|URNRD accepts bid for pipeline|
|Written by Wauneta Breeze|
|Wednesday, 11 April 2012 20:46|
By Russ Pankonin
The Imperial Republican
Board members of the Upper Republican Natural Resources District (URNRD) accepted a $2.142 million bid for the construction of a 4.6-mile pipeline to feed water into Rock Creek and eventually into the Republican River.
During their regular meeting April 3 in Imperial, the board selected the bid for $2,142,360 from Garney Companies, Inc., of Kansas City, Mo., to build the pipeline.
Miller & Associates of Kearney, the engineering firm for the project, oversaw the bid process for the URNRD.
Chris Miller said a total of seven bids came in for the project—four from Nebraska companies, one each from Colorado and Kansas firms and the winning bid.
Miller felt all the bids were competitive, with all of them coming in under their estimate of $2.5 million.
Bids ranged from the winning bid of $2,142,360 to a high of $2,489,893.
Nearly half of the pipeline will be 24 inches in diameter, with a selection of 20-, 18- and 12-inch diameter pipe used over the remainder.
Miller said it will be mid- to late May before activity begins on the buried pipeline. Completion is set for Oct. 5, 2012.
As currently planned, the pipeline will end about one mile north of the Game & Parks’ Rock Creek Fish Hatchery north of Parks.
Miller said they have conducted a stream flow analysis, to assess the amount of flows that can be handled through the hatchery.
Game & Parks is currently reviewing that study. Miller said if Game & Parks determines the flow will be too heavy, then some of the water may have to be piped around the hatchery facility.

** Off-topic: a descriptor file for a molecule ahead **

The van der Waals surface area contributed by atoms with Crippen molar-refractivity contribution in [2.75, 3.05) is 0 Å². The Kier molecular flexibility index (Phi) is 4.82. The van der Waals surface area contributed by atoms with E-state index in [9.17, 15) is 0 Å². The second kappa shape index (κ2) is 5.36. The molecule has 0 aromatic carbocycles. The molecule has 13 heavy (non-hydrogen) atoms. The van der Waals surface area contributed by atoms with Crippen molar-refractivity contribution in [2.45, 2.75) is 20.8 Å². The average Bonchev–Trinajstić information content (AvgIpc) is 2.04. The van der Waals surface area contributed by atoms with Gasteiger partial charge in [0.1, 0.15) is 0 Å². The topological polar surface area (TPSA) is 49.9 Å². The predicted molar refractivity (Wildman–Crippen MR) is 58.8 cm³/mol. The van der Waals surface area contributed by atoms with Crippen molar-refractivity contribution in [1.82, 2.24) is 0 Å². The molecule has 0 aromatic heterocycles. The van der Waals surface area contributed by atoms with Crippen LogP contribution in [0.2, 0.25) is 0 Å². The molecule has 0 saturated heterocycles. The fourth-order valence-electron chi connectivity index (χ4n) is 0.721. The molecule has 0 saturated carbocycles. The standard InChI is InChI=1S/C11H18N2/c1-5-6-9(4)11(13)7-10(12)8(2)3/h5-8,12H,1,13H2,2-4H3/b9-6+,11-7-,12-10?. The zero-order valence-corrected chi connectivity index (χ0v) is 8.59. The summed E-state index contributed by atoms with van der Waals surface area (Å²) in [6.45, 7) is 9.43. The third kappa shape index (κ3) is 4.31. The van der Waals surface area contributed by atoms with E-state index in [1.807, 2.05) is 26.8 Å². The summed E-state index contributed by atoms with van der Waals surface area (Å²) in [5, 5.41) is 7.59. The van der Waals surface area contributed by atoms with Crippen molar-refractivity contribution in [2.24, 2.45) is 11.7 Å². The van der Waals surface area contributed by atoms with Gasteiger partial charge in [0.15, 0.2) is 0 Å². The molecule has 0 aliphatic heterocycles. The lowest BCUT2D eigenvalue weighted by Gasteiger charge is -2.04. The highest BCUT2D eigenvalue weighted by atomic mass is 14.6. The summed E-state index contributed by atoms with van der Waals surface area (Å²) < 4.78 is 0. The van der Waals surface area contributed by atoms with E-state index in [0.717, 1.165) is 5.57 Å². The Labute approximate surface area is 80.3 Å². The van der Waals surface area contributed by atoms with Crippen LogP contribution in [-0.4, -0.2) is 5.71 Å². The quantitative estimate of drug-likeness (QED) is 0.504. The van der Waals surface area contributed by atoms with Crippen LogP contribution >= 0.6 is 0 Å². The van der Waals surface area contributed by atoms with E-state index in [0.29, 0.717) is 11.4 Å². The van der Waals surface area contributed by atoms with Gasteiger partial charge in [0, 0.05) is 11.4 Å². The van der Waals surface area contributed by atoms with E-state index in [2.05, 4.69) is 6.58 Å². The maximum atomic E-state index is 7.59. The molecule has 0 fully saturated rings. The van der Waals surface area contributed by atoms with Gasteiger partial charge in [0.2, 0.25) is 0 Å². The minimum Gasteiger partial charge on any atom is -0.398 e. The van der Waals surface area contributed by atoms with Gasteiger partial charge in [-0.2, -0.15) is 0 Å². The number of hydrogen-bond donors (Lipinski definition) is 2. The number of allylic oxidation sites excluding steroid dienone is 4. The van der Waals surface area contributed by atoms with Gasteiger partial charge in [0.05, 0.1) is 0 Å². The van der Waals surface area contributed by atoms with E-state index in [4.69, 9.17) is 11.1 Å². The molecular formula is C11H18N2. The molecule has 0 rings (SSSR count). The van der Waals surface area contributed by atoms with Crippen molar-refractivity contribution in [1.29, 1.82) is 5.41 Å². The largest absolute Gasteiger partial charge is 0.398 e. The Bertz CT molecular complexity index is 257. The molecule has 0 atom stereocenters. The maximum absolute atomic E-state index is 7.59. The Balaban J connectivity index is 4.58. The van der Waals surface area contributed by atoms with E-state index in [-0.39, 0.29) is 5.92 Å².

Miller estimated that would require several more miles of pipe but the pipe price is already locked in as part of the bid.
Test drilling underway
Miller said they have drilled several test wells to determine where best to locate four new wells needed to supply augmentation water. One existing well on the north side of the tract will be used.
Miller said they’re looking for wells with pumping capability of 1,200 gallons-per-minute.
Once those locations have been identified, drilling will begin and will likely run in conjunction with pipeline construction.
By the end of October, Miller said the project should be operational.
Last year the URNRD purchased a 4,000-acre, $10 million tract in southwest Dundy County north of Parks. Irrigation will be retired on the 3,261 certified acres that includes 23 wells.
Then, when needed, water will be pumped from wells on the tract to help the district meet compact compliance issues.
The augmentation project represents a cost-effective way to help the NRD meet its obligations under the Republican River Compact and associated settlement agreement.
Without it, the NRD would have to rely solely on regulations and retirement of irrigated acres. Generating needed water through retirement alone could cost $30-40 million, or more.
Maintaining compliance solely through regulations would require shutting irrigation down on nearly 23,000 acres close to the Republican River and its tributaries in some dry years.
The five wells will be capable of providing 10,000 acre feet of water in years when it is needed. That amount roughly equals the largest gap in recent history between allowable and actual depletions to stream flow in the District caused by groundwater pumping in 2005.
Adding the water back will help the district and the state stay in compliance with their 2002 settlement with Kansas.
|Last Updated on Wednesday, 11 April 2012 20:47|